Characters Of The Village 

Philip Mortillaro of Greenwich Locksmiths

By Brian and Joy Pape

Philip and Phil Mortillaro are surrounded by their supply of keys to meet their customers’ needs at their tiny shop. Credit: Brian Pape.

We have often walked up and down Seventh Avenue and admired the little key building but we never saw anyone. Then, one day we walked by and saw Philip Mortillaro! Right away we told him of our admiration, gave him a copy of the Village View and chose him for the Character of the Village.

For a man that to many people needs no introduction, we present Philip Mortillaro, proprietor of the Greenwich Locksmith Shop at 56 Seventh Avenue South. The smallest free-standing building in Manhattan is the proud location of one of the oldest continuous businesses in Manhattan.

This is no ordinary storefront, no ordinary locksmith business, and no ordinary businessman. Since Mortillaro was just 14 years old, he has worked on locks and safes. He loves his work, even when he gets a little bored. When this happens, he delves deeper into the crafts, learning new skills or adapting his trade to a new approach.

In 1968 at the age of 18, he opened his first store on Union Square West next to Andy Warhol’s studio. He owned and operated dozens of shops in NYC, California and Washington state before buying the store that would become Greenwich Locksmiths in 1980. 

In previous lives, the building was a fortune teller’s shop and a service station kiosk. Tax photos show a remnant of triangular lots left behind by the forced cutting of the avenue through Greenwich Village earlier in the century.

Not satisfied with leaving the façade as he found it, Mortillaro dressed up the walls with his art. Taking thousands of old brass keys (at least 25,000) from his and his colleagues’ shops, Mortillaro welded them to a grill to create a montage of abstract flowing images that infill the wall spaces and cover the doors. Thus, the building itself declares itself to be a house of keys.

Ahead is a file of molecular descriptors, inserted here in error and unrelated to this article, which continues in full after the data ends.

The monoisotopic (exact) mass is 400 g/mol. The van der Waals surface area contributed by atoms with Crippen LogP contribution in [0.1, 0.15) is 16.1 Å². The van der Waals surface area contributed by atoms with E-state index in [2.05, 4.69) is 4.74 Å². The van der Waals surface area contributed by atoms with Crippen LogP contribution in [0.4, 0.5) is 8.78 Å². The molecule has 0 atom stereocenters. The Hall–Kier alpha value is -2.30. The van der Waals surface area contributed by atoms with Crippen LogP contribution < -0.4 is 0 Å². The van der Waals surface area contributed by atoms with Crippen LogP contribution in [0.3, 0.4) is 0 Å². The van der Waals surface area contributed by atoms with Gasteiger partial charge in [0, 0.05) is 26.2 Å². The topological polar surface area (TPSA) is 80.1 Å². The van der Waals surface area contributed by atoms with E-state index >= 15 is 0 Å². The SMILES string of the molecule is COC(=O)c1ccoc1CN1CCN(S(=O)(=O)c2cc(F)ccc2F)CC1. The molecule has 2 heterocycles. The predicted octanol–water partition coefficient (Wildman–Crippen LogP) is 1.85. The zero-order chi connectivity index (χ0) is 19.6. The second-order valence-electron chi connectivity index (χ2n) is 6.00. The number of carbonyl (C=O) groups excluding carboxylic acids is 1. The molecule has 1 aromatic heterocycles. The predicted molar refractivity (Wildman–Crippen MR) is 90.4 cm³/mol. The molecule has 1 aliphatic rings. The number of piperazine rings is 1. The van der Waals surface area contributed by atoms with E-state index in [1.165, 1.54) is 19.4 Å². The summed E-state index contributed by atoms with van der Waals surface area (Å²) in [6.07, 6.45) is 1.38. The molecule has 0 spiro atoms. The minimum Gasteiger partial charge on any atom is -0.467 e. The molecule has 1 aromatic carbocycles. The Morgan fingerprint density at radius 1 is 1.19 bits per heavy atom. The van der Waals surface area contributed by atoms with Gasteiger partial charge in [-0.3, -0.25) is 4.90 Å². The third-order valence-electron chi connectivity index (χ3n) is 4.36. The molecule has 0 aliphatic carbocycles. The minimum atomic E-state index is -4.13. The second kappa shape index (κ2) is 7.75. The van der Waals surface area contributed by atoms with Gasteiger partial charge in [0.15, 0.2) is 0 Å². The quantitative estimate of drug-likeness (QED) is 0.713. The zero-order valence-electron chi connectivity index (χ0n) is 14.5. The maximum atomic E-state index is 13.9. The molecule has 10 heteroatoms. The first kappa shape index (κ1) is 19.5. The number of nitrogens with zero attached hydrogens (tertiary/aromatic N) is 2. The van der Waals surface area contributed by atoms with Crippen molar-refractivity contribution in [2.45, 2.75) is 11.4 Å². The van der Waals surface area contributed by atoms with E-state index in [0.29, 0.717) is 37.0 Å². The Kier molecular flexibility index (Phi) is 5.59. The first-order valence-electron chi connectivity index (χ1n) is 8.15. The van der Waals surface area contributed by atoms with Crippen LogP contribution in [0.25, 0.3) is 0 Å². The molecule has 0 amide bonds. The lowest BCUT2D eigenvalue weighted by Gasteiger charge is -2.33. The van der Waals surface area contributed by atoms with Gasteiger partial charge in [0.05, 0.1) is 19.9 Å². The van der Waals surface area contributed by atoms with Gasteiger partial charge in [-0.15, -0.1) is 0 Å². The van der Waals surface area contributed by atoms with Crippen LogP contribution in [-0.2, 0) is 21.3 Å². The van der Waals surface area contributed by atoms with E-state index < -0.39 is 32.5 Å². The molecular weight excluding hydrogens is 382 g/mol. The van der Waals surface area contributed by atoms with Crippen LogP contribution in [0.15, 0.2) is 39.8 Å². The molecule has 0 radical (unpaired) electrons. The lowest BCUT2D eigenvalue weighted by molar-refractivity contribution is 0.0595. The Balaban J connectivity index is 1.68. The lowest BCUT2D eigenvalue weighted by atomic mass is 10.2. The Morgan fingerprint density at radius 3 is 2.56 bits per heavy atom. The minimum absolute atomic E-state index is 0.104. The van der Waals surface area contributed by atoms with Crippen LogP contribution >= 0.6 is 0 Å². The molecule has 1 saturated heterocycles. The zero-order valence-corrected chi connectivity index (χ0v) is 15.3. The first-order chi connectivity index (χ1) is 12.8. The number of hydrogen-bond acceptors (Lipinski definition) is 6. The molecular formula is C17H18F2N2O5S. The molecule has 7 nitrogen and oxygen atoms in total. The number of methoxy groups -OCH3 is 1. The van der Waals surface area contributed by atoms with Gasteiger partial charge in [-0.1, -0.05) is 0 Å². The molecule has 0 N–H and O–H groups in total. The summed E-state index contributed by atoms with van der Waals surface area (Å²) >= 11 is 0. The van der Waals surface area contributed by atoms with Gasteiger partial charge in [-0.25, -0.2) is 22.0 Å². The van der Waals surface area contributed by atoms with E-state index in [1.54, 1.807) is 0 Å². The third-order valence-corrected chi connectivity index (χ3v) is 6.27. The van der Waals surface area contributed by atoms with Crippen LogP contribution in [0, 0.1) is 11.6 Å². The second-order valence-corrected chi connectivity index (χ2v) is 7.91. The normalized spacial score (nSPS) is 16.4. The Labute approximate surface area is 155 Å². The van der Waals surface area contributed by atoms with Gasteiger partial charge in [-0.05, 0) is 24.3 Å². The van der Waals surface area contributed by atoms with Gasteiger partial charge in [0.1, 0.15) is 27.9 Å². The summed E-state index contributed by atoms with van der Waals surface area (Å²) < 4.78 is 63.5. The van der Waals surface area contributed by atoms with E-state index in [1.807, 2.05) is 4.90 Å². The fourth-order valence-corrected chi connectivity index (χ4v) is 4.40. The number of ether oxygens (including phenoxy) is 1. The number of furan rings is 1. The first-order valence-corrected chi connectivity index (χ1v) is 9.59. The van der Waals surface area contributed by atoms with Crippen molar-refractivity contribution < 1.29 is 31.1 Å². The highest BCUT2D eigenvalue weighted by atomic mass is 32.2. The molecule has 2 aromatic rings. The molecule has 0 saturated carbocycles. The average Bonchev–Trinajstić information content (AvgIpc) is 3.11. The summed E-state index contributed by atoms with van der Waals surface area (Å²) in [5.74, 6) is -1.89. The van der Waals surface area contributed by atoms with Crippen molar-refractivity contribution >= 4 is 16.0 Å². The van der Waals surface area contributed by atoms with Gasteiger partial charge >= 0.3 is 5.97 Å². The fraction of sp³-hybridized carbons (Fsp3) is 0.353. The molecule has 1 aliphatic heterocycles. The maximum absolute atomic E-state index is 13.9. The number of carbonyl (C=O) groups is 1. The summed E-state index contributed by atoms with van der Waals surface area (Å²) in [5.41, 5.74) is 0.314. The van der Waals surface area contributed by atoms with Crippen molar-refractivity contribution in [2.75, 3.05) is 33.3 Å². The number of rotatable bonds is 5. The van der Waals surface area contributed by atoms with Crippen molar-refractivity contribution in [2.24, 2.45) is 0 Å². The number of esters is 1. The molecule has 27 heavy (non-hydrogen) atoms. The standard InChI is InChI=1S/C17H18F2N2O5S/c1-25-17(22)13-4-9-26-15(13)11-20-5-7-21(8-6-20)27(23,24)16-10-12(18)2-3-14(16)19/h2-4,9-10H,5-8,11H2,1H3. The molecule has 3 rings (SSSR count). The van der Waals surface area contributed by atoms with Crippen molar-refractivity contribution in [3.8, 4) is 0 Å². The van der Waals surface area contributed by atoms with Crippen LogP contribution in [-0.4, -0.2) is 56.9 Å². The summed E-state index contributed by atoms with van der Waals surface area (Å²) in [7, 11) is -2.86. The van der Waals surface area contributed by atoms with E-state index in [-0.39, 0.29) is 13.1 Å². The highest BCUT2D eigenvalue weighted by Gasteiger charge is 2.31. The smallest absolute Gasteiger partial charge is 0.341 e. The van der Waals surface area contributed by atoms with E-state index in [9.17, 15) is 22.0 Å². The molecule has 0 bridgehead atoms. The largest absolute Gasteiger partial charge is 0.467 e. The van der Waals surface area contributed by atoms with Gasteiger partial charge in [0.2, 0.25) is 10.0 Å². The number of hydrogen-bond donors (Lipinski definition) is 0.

Mortillaro told Village View that he also perfected the skill of safe-cracking, which then developed into a large part of his successful business. Today, two massive steel safes sit on the sidewalk in front of the store, welded in place to thwart any ambitious drunk who thinks it would be fun to tip it over or roll it down the street. It’s a visible symbol of the business within.

Mortillaro had rented another storefront on the corner as his art and welding studio until a car crashed into it, creating so much damage that he had to leave while it got repaired. When the rent was later raised, he had to move out of that space. 

Now 73 years of age, Mortillaro has no plans to retire, but he is planning for the future. Most importantly, he has mentored his son (also Phil) to run the business and be the face of the on-going enterprise. In what many consider a lost tradition, the son follows in the family business. The younger Phil, who lives in the Village, told us that he loves the business and he loves working with his father.

The senior Mortillaro was born in the Village, his family lived on Elizabeth Street and then Thompson Street. He raised a family in the Village and keeps a studio apartment on 4th Street, The primary family residence is now in New Jersey where Mortillaro continues his artwork in a local workshop on weekends when he can get away and be with his family.

We asked Mortillaro how the pandemic affected his work and life. He explained, “Prior to the pandemic, I kept several employees busy. We had a fleet of vans servicing the city. When the pandemic hit, I could walk across the avenue without looking, there were so few cars. People stayed home or moved out of the city. Offices and stores closed too. We were an essential business, so we stayed open except for one month. There just wasn’t much business. My employees had to be laid off. Most left town and didn’t return. It was down to the skeleton crew of me and my son. We made it work.”

When asked about their favorite places, both men said Washington Square Park and Hudson River Park are always great places to relax, see lots of different people, and enjoy a walk. And even with so many great places to choose from, they both lament that their favorite sushi restaurant on 3rd Street has closed due to their rent being raised to $20,000 per month.

When asked “what is your greatest accomplishment?” Mortillaro said, “My son.”

As for his work, the locksmith uses his grandfather’s Italian word, “Balancia!” which means, “it’s important!” 

Check out where you can learn more about Mortillaro, his life and business on the PBS Special.